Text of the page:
Planet of the Apes (1968) Dir. Franklin J. Schaffner
It has probably been 15 years since I last watched the original Planet of the Apes and having disliked the Tim Burton remake, and having quite liked the more recent reboot I felt the urge to go back to the original. On watching, it dawned on me the staggering amount of parody the film has gone through. I actually sang the Dr. Zaius song everytime some character mentioned the eponymous Doctor, and the whole film is worth watching just for Charlton Heston’s delivery of the famous line “Take your stinking paws off me, you damned dirty ape“.
The parody aside, Planet of the Apes is actually a fantastic film. Granted the prosthetics are crude and the special effects (especially in the first half) are lacking but it’s a thoroughly well thought out film and the twist at the end is brilliant. Heston is his usual coarse and preposterous self and the work of Roddy McDowell and Kim Hunter behind the ape masks is very, very good. I watched it with the woman who had never seen it before and was completely unaware of what was coming, so it’s always great to see someone’s reaction to a super twist like the ending of this movie.
TT3D: Closer to the Edge (2011) Dir. Richard De Aragues
There truly is something special about the Isle of Man TT; probably the greatest and definitely the most dangerous motorbike road race on Earth. Over 240 people have lost their lives since the inaugural race back in 1907 and it is this mix of danger and speed that attracts not only the spectators but the riders themselves. This 3D documentary encapsulates the amazing atmosphere at the event, along with giving a unique insight into the minds of the riders who have wilfully decided to drive a motorcycle at over 200mph around a road with no crash barriers and nothing to stop you if you fly off the track, apart from a wall or the bottom of a cliff. It is the ultimate combination of man and machine and there is literally nothing to save you if either fail. Even though the film focuses on a number of different racers, it is ultimately Guy Martin who takes the lead with his winning attitude and nonchalant bravery. It is not surprising that Martin has since been given a number of his own shows, most notably “Speed with Guy Martin” aired on Channel 4. If you are not a fan of motorcycle road races then worry not, this film is worth watching just for the cinematography alone, with the race footage bringing you as close as you can to the real thing as you can get whilst sitting in your living room drinking a cup of tea. A terrifying, exhilarating cup of tea, no less.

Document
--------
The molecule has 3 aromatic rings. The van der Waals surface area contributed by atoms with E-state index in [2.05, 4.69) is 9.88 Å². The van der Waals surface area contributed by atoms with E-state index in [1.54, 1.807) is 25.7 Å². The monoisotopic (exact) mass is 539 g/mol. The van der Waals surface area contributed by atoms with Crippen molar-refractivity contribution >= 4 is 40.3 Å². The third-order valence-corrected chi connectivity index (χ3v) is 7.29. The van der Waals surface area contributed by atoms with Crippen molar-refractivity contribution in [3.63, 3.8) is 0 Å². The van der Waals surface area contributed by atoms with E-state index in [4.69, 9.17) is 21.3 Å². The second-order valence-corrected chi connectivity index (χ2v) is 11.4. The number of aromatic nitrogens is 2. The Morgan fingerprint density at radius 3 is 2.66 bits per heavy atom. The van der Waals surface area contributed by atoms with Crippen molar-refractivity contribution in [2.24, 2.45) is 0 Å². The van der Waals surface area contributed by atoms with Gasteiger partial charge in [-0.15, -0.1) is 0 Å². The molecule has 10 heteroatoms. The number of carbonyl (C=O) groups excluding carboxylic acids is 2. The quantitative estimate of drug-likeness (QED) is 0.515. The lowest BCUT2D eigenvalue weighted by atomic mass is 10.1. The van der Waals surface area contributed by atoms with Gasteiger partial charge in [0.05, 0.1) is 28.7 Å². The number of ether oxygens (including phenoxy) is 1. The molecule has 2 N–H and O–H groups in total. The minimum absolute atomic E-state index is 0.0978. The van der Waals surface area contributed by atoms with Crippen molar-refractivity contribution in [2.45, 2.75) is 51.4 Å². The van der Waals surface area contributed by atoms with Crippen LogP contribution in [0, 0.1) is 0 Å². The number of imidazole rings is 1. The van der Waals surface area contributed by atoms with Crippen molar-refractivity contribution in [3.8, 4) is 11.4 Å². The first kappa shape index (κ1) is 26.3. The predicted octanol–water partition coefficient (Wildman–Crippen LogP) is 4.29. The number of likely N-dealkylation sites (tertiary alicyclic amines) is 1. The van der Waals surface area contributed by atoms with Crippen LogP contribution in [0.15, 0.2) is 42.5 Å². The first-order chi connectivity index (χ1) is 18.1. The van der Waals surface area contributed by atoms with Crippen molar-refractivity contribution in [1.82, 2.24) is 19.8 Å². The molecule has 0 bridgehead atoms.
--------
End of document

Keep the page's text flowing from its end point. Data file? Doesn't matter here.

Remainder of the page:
A Hijacking (2012) Dir. Tobias Lindholm (Danish w/ Eng subs)
A Danish cargo ship is hijacked by Somali pirates in the Gulf of Aden. Negotiations begin and months pass. Such is “A Hijacking“, released only a few months before Tom Hanks’ Captain Phillips, this Danish film tells the story as a story and not as an action film. It is in the silence and the quiet that this film earns its credit. The film deals with not only the crew of the ship but importantly with the chief negotiator, who is thousands of miles away in Copenhagen, but equally as trapped as the sailors on board the stricken ship. The understated nature of the film, initially, is quite surprising and considering the actual hijacking is not shown, it designs the direction that the film aims to go. Director Tobias Lindholm, who wrote the fantastic The Hunt, slowly builds the tension brilliantly, both in the ever narrowing confines of the cargo ship and the windowless offices of the shipping headquarters. Pilou Asbæk stars as the crewman who is used as the voice of the hijackers and was rewarded for his startling performance with the job of hosting Eurovision 2014. Poor Pilou. He is absolutely brilliant throughout the film though and anchors the slow, subdued story as it gently careens toward it terrific climax.